Friday, January 09, 2009

On leaving the dying in the dark

I'm dying.

Let's face it: we all are. There's no avoiding it and denial can only get you so far. Although I was quite sick a year or two ago, and there are no new developments (which would be posted here if there were any), I have been reminded of my mortality again recently when I was bedridden by a nasty 'flu while travelling. It was not fun. But while I lay there alternatively shivering and sweating, I thought about hospitals and sickness, doctors and families, diagnoses and prognoses. And about how the patient is often the last one to know that he is dying. Or so everyone thinks and so everyone conspires to keep it thus.

But I think that's a profound disservice. Why do we think that it would be such a bad thing to know that your own death is imminent? It assumes that the worst thing would be to be dying and to know it. It assumes that the patient is unwilling or incapable of facing his own death and must be treated again like a child whose parents spell out words over his head. Except in this case, rather than the parents spelling L-O-L-L-Y or B-E-D-T-I-M-E, it is the children spelling T-E-R-M-I-N-A-L or T-H-R-E-E-M-O-N-T-H-S.

Although death is not a party, not a cause for celebration or an irrelevance, neither is death the worst possible thing. There are things worse than death. In fact, since Christ has defeated death, we can now face death without fear. Not just the knowledge that one day I, like everyone else, will die, but even the news that death is imminent need not destroy our enjoyment of life or the pursuit of delight in service. Death, the defeated enemy, can be faced and even accepted. Its sting has been removed.

And so there is no need to keep for a conspiracy of the healthy in order to keep the dying in the dark about the their own death. All of us who live in the shadow of death can open our eyes and see the glow of the coming dawn.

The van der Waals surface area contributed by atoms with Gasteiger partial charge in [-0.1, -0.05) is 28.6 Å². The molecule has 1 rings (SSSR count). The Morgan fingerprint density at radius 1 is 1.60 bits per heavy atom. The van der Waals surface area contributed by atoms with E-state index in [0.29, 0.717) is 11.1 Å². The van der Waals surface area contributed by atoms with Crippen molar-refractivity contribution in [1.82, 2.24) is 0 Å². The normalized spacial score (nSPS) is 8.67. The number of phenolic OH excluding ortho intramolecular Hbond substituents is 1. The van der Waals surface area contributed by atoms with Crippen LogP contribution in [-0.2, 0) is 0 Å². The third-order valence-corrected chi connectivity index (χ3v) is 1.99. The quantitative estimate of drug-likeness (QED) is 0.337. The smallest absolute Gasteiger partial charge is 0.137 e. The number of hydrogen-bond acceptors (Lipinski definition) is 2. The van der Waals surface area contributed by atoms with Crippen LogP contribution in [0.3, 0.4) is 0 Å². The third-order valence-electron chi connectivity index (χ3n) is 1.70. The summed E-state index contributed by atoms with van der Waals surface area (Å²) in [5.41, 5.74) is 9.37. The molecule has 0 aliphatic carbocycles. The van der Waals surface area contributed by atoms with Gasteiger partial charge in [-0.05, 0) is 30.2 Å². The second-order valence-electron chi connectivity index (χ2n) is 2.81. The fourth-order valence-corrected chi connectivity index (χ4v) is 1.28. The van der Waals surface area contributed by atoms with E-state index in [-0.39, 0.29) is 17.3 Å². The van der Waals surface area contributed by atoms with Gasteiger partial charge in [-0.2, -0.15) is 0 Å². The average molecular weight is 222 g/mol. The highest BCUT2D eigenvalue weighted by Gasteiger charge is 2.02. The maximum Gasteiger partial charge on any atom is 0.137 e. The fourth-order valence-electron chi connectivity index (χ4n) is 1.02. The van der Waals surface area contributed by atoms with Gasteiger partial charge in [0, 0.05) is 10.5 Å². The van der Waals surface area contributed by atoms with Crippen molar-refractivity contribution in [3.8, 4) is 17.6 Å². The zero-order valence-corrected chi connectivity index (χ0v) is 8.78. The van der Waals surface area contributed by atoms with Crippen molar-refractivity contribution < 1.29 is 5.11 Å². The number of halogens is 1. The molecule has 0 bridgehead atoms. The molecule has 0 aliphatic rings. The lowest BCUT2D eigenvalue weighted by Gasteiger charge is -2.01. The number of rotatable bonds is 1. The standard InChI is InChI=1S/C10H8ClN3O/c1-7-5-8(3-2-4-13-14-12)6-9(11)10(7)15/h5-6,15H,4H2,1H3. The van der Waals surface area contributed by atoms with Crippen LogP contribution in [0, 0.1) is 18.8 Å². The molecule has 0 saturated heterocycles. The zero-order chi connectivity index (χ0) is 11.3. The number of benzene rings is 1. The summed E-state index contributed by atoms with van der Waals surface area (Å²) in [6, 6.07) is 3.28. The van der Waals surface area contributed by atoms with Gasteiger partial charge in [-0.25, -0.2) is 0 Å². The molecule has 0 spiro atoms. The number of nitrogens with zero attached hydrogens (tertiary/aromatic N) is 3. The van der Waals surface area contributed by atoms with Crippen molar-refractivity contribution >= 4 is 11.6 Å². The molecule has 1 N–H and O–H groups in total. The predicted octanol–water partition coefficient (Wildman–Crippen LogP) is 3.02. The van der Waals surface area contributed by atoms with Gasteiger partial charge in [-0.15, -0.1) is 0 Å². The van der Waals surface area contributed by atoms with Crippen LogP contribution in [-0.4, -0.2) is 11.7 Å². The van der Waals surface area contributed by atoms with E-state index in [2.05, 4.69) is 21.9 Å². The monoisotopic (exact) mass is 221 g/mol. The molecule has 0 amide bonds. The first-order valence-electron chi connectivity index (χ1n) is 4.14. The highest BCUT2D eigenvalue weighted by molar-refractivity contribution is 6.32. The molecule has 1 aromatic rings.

Anthony Douglas said...

Of course, what really bugs me is that this common disservice is a breach of medical ethics! I don't know why doctor-patient privilege is suddenly deemed irrelevant, but it irks me no end.

When somebody tries it on me, they'll hear about it!! ;-)

Meanwhile, thanks for the chance to vent...

Anonymous said...

As the now late Richard John Neuhaus said of the ordinariness of death:

"Death is the most everyday of everyday things. It is not simply that thousands of people die every day, that thousands will die this day, although that too is true. Death is the warp and woof of existence in the ordinary, the quotidian, the way things are. It is the horizon against which we get up in the morning and go to bed at night, and the next morning we awake to find the horizon has drawn closer. From the twelfth-century Enchiridion Leonis comes the nighttime prayer of children of all ages: “Now I lay me down to sleep, I pray thee Lord my soul to keep; if I should die before I wake, I pray thee Lord my soul to take.” Every going to sleep is a little death, a rehearsal for the real thing."

From "Born Toward Dying", First Things, February 2000

byron smith said...

Ninja Clement - thanks for that quote; it really captures something profound in a culture that so often ignores death.

Death is funny isn't it? At once the most common of all experiences, universally experienced, and yet also profoundly "unnatural" in the light of the resurrection, which reveals it as an enemy. Indeed, it is the resurrection that lies behind the belief that sleep is a preparation for death, for the hope of resurrection is that even this sleep will be followed by an awakening.

Anthony - this blog exists to allow you to vent. :-)

byron smith said...

Guardian: On making a death plan.